In 2011, when teacher, researcher and choreographer Sayonara Pereira created the Research and Studies Laboratory in Tanz Theatralidades (Lapett) at the Department of Performing Arts of the University of São Paulo’s School of Communications and Arts (ECA-USP), she knew that one of her first challenges would be to express Tanztheater in its various dimensions. According to Pereira, instead of seeing Tanztheater exclusively in terms of “dance theater” (according to the common Brazilian translation)—particularly through the works of German choreographer Pina Bausch (1940-2009)—the movement should be viewed today as a way of thinking and creating dance based on the teachings of its pioneers, while at the same time recognizing the contributions of those who currently create and interpret its forms and concepts.
German dancer and choreographer Kurt Jooss (1901-1979) is believed to have coined the term Tanztheater in 1935. In 1932, Jooss choreographed The Green Table (a ballet about the hardships of war inspired by the German Danse Macabre of the 15th century), considered the initial expression of Tanztheater. In terms of both its subject matter and the way it was composed based on a variety of sketches, the work represents a departure from the formative elements common to classical ballet and a landmark work of its time. To this day, The Green Table is a part of the repertoire of dance companies the world over.
“What characterized Tanztheater was its ability to transcend the techniques of classical ballet and incorporate the dramatic elements of theater,” Pereira explains. Just as Pereira was beginning her career in 1984, German choreographer and Tanztheater disciple Susanne Linke recommended her to Essen, Germany’s Folkwang Hochschule (today the Folkwang University of the Arts), under its director Pina Bausch, after watching Pereira audition in her native city of Porto Alegre. “In Essen I began developing my calligraphic choreography and the basic outlines of the teaching techniques that I would later refine,” adds Pereira.
Today, Lappet includes six undergraduate and graduate student participants from ECA’s Department of Performing Arts and partner universities. Dancer-actors without required dance experience are selected each year through a trial class that takes place at the beginning of the students’ first semester.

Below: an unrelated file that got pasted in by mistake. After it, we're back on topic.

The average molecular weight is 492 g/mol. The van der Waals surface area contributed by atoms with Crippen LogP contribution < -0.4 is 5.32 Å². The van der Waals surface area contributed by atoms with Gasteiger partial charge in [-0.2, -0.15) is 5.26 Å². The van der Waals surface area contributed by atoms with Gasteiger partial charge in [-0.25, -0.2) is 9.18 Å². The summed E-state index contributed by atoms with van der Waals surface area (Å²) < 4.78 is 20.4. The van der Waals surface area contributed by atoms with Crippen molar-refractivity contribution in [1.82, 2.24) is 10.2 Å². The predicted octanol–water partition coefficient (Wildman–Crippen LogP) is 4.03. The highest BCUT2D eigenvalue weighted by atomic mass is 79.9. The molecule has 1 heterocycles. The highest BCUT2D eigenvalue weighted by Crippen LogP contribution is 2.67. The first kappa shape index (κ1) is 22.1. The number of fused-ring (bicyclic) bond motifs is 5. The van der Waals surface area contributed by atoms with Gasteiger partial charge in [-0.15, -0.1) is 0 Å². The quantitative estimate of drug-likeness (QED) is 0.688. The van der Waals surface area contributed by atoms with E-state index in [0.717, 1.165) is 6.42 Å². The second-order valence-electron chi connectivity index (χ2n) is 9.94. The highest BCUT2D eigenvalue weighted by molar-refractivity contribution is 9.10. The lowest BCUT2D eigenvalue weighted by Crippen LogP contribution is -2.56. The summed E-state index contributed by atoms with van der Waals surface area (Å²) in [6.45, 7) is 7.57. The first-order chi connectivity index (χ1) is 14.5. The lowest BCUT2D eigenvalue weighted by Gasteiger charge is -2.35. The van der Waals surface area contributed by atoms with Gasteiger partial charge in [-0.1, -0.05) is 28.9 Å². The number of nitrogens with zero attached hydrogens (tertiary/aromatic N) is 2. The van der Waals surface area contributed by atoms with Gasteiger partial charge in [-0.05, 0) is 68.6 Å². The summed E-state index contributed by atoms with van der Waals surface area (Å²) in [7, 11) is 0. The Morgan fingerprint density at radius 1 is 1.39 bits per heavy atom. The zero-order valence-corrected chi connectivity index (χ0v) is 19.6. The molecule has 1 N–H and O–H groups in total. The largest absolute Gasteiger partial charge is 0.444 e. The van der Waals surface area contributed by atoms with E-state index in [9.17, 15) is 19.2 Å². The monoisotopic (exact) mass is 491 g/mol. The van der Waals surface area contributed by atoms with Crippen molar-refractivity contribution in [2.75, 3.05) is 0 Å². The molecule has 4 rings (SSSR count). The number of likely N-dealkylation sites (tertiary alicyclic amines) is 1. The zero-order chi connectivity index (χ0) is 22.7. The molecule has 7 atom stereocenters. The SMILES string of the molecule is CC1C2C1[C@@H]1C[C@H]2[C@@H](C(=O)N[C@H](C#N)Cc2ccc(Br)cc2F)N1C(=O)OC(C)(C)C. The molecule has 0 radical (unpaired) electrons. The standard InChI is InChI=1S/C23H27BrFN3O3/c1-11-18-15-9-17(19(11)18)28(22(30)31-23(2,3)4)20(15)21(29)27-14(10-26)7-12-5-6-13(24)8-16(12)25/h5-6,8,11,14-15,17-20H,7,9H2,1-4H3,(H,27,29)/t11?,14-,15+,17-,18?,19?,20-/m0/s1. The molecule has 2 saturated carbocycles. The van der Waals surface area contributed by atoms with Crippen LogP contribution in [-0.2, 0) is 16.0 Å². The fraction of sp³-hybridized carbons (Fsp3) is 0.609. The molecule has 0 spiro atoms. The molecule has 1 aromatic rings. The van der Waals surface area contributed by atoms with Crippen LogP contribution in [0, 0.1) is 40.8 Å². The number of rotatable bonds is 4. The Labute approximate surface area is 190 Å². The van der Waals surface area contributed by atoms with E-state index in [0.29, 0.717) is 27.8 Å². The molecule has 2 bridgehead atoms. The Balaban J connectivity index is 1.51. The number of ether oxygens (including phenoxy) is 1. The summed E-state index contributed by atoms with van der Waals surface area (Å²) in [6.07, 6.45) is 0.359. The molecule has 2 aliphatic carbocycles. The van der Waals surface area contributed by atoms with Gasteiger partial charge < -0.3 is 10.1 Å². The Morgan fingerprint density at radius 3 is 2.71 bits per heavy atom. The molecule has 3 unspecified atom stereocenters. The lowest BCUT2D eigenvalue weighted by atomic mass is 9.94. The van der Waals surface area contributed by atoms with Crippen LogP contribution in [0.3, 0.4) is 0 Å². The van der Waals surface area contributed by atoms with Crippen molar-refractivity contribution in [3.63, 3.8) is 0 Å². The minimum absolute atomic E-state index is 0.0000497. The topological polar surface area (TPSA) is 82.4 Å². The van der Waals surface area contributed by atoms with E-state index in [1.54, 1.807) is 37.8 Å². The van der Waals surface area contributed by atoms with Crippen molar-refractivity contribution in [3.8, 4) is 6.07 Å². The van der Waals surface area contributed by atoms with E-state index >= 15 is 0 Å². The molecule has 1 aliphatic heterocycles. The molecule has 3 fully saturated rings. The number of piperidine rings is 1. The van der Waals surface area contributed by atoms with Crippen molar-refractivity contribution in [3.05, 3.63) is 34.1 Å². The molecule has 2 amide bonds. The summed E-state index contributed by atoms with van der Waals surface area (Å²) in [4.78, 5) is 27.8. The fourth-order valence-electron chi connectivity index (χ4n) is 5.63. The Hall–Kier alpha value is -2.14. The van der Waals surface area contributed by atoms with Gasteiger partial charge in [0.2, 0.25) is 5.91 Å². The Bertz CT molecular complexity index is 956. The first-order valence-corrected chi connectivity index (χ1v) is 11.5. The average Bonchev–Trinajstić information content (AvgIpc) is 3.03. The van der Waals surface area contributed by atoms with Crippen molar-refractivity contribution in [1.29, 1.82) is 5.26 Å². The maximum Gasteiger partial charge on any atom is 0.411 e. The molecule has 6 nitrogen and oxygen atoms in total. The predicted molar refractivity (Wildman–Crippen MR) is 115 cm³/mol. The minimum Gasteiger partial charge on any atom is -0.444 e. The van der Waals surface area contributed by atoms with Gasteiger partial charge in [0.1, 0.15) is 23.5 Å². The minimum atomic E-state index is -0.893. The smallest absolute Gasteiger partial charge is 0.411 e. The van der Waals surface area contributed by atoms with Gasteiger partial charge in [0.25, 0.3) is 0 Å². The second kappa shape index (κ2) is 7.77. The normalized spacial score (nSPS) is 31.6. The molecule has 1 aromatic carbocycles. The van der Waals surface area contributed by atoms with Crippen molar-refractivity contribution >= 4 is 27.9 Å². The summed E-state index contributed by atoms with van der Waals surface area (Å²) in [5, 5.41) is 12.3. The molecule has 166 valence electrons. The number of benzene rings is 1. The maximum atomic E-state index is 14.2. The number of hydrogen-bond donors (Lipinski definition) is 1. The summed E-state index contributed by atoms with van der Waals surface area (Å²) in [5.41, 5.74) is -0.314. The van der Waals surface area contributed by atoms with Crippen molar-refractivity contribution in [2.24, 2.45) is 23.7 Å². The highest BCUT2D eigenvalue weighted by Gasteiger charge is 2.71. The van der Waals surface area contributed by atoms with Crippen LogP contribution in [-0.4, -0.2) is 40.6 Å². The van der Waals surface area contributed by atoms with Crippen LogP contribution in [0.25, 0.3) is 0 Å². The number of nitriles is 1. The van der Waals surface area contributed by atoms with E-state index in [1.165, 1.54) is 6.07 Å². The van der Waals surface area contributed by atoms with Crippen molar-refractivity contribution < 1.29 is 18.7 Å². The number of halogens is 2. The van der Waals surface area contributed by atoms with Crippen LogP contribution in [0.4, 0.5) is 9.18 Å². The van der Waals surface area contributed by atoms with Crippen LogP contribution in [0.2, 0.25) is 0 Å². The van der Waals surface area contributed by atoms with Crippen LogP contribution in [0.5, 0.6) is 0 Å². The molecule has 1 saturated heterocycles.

Lappett members meet twice a week for a little more than three hours of physical training, exercises to help develop the expressive quality of movement, and theoretical classes about the history of Tanztheater and its choreography. Pereira’s focus is either on the gestures of everyday life (walking, eating, brushing teeth) or in exploring new spatial dimensions.
“Tanztheater techniques cannot be taught in class,” explains Pereira, both instructor and author of Rastros do Tanztheater no processo criativo de Es-boço (Tanztheater’s footprints in the es-boço creative process), (Annablume publisher) a book about the German group’s relevance to her work. “It is a way of applying one’s work,” she adds, “focusing on the interpreter—his feelings, sensations, and memories. Kurt Jooss suggested that the interpreter’s body was the material itself: a precious stone ready to be cut.”
At Lapett, Pereira sets out to combine research and practice. “She always made clear her desire to understand what each one had to show, express and assert through movement,” says Rafael Sertori, a Lapett participant from 2011 to 2013,—who introduced the cast of Momento(s) de silêncio (Moments of Silence), the group’s first performance, in 2012—now pursuing his master’s in the performing arts at ECA with a scholarship from FAPESP. “As the group’s weekly meetings took place,” explains Sertori, “she had the insight to perceive common themes that came up in our conversations, and in the texts and images that we brought along with us.”
“The task always begins with an effort to stimulate memory in the interpreter’s body—sensations and feelings,” says Pereira. In Vãos (Empty spaces), which had its debut performance in August 2015, the choreographer relied on photographs. Each interpreter researched and then photographed spaces or situations that were identified in terms of the following ideas: what would the urban spaces be and who inhabits them? The starting point for each participant is always individual research. Pereira follows up by suggesting gestures or sequences for creating the piece at hand.
Lapett also encouraged Pereira to pursue yet a second post-doctoral degree. In December 2015, with a scholarship from FAPESP, she enters the Free University of Berlin to work on a project titled “Arquivos corporais dos intérpretes: memórias levadas para a cena” (Interpreters’ Corporeal Archives: from memory to the stage). “The group is my constant source of inspiration,” she says. “I now try to imagine my ‘task’—viewing in an academic light the works I had carried out primarily with performance in mind.”Republish